Although I’ve been to the museum numerous times, the docents are excellent and I always learn something new each time. For example, this time I discovered that George Eastman was responsible for starting the city’s first dental clinic where parents could take their children to provide an annual check up for only a nickel. We had one senior on the tour who remembered receiving annual checkups at it.
The Civil War exhibit was illuminating in that it shed light on the social changes that took place as a result of the war. When our soldiers go off to war now, we take for granted that we will know the plight of most Americans who are wounded or killed. During the Civil War, many families were left to worry and wonder in perpetuity about the plight of loved ones who didn’t return home. The photographs – all black and white, except for those that had been hand-colored – showed the photographers’ journalistic role in documenting the war. They captured images that included everything from battle scenes and soldiers at rest, to memorials and the hangings of the men convicted in the assassination plot on Abraham Lincoln. The original of Gone with the Wind is housed in the museum’s vaults, and Susan and I found its screen tests fascinating.
I had hoped to include a wine tasting at the end of the day, but we were out of time, so I ran into a local liquor store that carries Finger Lakes wines and
picked up a bottle that we tasted before heading off to Taste of Texas Bar-B-Q in Spencerport. Taste of Texas is a fun and funky family-oriented barbecue joint that claims “We are a hole in the wall with a whole lot of taste.” The decor is early garage sale, but the ambiance is friendly, and it’s fun to watch your order “pitched” to the kitchen on a clip and clothesline system.
At our table, we ordered a variety of dishes, including pulled chicken, pulled pork, ribs, a hamburger and grilled salmon, and everyone raved enthusiastically about the entrees as well as the sides that included mac & cheese, coleslaw, fried green tomatoes, hush puppies, baked beans, sweet potato and regular fries. The adults in the group also enjoyed a variety of beers including the tasty Cascazilla by the Ithaca Beer Company. The meal topped off a wonderful day!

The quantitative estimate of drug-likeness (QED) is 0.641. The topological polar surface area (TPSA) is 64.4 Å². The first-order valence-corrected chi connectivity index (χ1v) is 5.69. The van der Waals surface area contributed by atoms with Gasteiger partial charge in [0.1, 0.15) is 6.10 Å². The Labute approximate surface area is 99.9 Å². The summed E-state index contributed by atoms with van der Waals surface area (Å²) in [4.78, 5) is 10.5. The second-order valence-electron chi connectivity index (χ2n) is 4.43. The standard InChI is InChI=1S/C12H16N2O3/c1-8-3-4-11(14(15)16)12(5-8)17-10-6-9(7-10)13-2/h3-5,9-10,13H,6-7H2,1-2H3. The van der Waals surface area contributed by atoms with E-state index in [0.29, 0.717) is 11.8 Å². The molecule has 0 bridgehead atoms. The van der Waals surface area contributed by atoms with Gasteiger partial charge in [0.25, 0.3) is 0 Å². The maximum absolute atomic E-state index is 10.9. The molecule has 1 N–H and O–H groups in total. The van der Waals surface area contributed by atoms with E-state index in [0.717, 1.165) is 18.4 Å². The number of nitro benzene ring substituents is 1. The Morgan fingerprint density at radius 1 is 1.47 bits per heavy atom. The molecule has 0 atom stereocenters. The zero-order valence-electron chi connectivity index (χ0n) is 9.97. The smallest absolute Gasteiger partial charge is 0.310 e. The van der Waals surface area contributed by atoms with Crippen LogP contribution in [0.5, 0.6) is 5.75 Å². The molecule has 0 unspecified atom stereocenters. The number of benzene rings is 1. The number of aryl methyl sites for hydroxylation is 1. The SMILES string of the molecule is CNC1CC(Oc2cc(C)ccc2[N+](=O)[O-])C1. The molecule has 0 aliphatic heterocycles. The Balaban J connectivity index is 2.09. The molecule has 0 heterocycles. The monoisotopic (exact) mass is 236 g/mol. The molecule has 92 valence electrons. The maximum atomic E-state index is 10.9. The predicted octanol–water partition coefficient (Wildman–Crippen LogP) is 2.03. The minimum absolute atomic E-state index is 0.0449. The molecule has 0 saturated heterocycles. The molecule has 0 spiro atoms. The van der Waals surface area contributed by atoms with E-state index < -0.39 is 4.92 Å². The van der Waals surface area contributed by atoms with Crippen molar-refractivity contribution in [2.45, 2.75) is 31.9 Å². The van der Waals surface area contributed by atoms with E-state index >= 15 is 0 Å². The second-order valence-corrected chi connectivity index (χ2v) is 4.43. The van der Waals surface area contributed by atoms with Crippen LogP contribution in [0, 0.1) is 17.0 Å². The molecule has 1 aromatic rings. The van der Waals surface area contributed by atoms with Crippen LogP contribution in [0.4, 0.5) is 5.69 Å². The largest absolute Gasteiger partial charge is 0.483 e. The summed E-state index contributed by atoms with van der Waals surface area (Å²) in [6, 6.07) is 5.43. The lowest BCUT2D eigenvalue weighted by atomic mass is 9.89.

The Center at High Falls is open Wednesday through Friday 10 a.m.-5 p.m., Saturday Noon-6 p.m. and Sunday 1 p.m.-5 p.m. A donation of $2 per person is requested.
Lamberton Conservatory is open 7 days a week, 10:00 a.m.-4:00 p.m. except Christmas Day. Admission is Youth (0-5) Free, Adult (19-61) $3.00, Youth (6-18) / Seniors (62 and up) $2.00.
Bernunzio Uptown Music is open Monday-Wednesday and Friday, 11 a.m.-6p.m., Thursday 11 a.m. – 8 p.m. and Saturday 9 a.m. – 4:30 p.m.
Orange Glory Cafe is open Monday through Friday, 11 a.m. – 3 p.m.
George Eastman International Museum of Photography and Film is open Tuesday, Wednesday, Friday and Saturday 10 a.m. – 5 p.m., Thursday 10 a.m. – 8 p.m. and Sunday 1 p.m. to 5 p.m. Admission is Adults $12.00, Seniors (65+) $10.00, Students (with ID) $5.00, Children (12 and under)Free, Museum Members Free.
Taste of Texas Bar-B-Q is open Monday – Thursday 11a.m.-8p.m., Friday 11a.m.-9.p.m., Saturday Noon 9p.m., Sunday 1p.m.-8p.m.